(Cuban Telephone Co. postcard - 1928 - from Reverse Time Page
The storm's intensity started dissipating or dying down around 4:00 PM. Fortunately, we had suffered no damage, although all of us were tired at that point. One thing we did not have to worry too much about, unlike today, was losing power. Although we had electricity, there was no air conditioning, most people had no radio-we did not have one ourselves until 1932, when we acquired an Atwater-Kent -we lived on Aguila street then; of course there was no TV. We had an icebox, instead of a refrigerator, which cooled with blocks of ice we bought from the ice sellers. The stove was fueled with charcoal. So, when you lost electric power, at worst, you had to light candles or perhaps kerosene lamps, but everything else was unaffected and normal routine resumed fairly quickly."
Dad proceeded to tell a little anecdote involving his brother Dario, who perhaps was the most colorful of the Quiroga brothers. "Your uncle Dario had gone to work early as usual that day. I am pretty sure he was already employed with Charles Irwin and Company. Around 8:00 AM he returned home, happy because Mr. Irwin had closed shop and sent everyone home. 'The place is closed, no work today,!' happily declared Dario. 'So, I am going to lie down and rest.' 'Lie down and rest?,' said our father Dario Sr. 'We ALL have to be up and ready to deal with this storm!' And thus your uncle had to postpone his nap."
The cyclonic reminiscences did not end here. The next day we went out for a bite to a nice Argentinian restaurant in Miami - Rincon Argentino - recommended for those of us who are not ashamed to sink our teeth into some good beef - with my younger sister and her family, including her in-laws. Somehow the topic at some point veered into the subject of...el Ciclon del '26. Sis' father in law weighed in with some of his own anecdotes - WARNING - not for the squeamish. We will let him tell the story also, unembellished.
"I was four at the time, so remember very little. We lived in Regla, across the bay from Havana, in 1926. I do recall, when I was older, the family would speak of my uncle Fermin and what happened to him that day. See, people had the dangerous custom, in those days of going out when a storm was raging, to see the wind and its effects. Many would go to the seawall - the Malecon - to watch the massive waves breaking on the shore and crashing onto the seawall. Grocery stores -bodegas- stayed open to serve the crowds; the main or street entrances would be locked, but you'd go in the back way to buy beer and spirits. Storms were excuses for people to get drunk.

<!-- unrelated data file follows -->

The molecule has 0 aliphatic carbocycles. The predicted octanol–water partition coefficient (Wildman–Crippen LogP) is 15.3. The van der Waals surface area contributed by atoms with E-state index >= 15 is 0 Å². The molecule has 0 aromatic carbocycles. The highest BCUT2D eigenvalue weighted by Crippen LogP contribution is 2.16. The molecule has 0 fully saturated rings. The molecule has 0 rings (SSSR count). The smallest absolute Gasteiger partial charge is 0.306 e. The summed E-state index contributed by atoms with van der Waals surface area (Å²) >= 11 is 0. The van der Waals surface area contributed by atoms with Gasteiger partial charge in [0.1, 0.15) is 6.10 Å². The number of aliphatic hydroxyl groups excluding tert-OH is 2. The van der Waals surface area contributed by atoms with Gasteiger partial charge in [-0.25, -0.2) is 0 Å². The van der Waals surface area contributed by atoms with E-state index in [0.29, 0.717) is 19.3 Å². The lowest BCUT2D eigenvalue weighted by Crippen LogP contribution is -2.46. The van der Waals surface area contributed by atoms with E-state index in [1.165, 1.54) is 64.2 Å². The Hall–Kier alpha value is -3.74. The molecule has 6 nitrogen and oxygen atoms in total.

Anyway, I am told my uncle Fermin went out to look around when the hurricane was still raging. Unfortunately, a piece of corrugated metal roofing flying through the air hit and decapitated him..."
God knows how that four-year-old would have been traumatized had he witnessed that horrible tragedy! This makes us understand a little better why in this day and age, the authorities go nuts when folks fail to heed sensible advice and fail to take steps and common sense precautions to protect themselves from these natural forces. Never underestimate the power of Mother Nature, whom we ignore at our own and often deadly risk.
Some who read this and have never experienced tropical weather, whether "el Ciclon del '26" or any other major storm may place these stories, recollections, and anecdotes in the category of fiction or "tall tales." Twisted steel-framed towers; door-rattling-and-pushing winds; water tanks flying through the air, and beheaded unfortunates. Perhaps you also consider this image to belong to the realm of the fantastic or impossible...
Photo from www.guije.com - originally published in a book titled "Memorias del Ciclon de 1926," authored by the Office of Public Works of the Republic of Cuba in 1927. A sampling of images taken from the book can be seen at www.guije.com/libros/ciclon/index.htm
Imagine the energy needed to drive a wood beam right through the trunk of the palm tree in the photograph...perhaps the engineers among you wish to calculate it just for fun.
Storms like the Hurricane of '26 are capricious and unpredictable. Cuba has been flogged for over 47 years by a capricious, unpredictable, and deadly sociopolitical storm which has caused far more harm and loss than many natural storms put together. It is time for that evil wind to pass on and allow freedom's sunshine to once again bathe the Pearl of the Antilles.